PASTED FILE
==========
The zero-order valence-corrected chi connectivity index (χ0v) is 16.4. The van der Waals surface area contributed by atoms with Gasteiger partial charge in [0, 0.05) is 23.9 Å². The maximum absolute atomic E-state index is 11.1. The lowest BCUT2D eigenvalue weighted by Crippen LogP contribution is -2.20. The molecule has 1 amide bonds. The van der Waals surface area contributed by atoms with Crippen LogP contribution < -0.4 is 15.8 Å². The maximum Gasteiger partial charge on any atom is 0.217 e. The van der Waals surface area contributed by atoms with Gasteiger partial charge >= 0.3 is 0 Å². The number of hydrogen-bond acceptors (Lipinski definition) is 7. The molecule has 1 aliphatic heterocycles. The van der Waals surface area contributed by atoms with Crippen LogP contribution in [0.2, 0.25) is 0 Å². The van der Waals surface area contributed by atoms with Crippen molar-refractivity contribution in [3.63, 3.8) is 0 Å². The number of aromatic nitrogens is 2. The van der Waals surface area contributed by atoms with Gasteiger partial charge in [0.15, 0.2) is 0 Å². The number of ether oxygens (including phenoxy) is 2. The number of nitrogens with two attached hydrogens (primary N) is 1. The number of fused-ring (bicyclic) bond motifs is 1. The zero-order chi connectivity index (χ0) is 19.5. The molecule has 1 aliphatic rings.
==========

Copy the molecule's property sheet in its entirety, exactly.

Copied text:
The zero-order valence-corrected chi connectivity index (χ0v) is 16.4. The van der Waals surface area contributed by atoms with Gasteiger partial charge in [0, 0.05) is 23.9 Å². The maximum absolute atomic E-state index is 11.1. The lowest BCUT2D eigenvalue weighted by Crippen LogP contribution is -2.20. The molecule has 1 amide bonds. The van der Waals surface area contributed by atoms with Crippen LogP contribution < -0.4 is 15.8 Å². The maximum Gasteiger partial charge on any atom is 0.217 e. The van der Waals surface area contributed by atoms with Gasteiger partial charge >= 0.3 is 0 Å². The number of hydrogen-bond acceptors (Lipinski definition) is 7. The molecule has 1 aliphatic heterocycles. The van der Waals surface area contributed by atoms with Crippen LogP contribution in [0.2, 0.25) is 0 Å². The van der Waals surface area contributed by atoms with Crippen molar-refractivity contribution in [3.63, 3.8) is 0 Å². The number of aromatic nitrogens is 2. The van der Waals surface area contributed by atoms with Gasteiger partial charge in [0.15, 0.2) is 0 Å². The number of ether oxygens (including phenoxy) is 2. The number of nitrogens with two attached hydrogens (primary N) is 1. The number of fused-ring (bicyclic) bond motifs is 1. The zero-order chi connectivity index (χ0) is 19.5. The molecule has 1 aliphatic rings.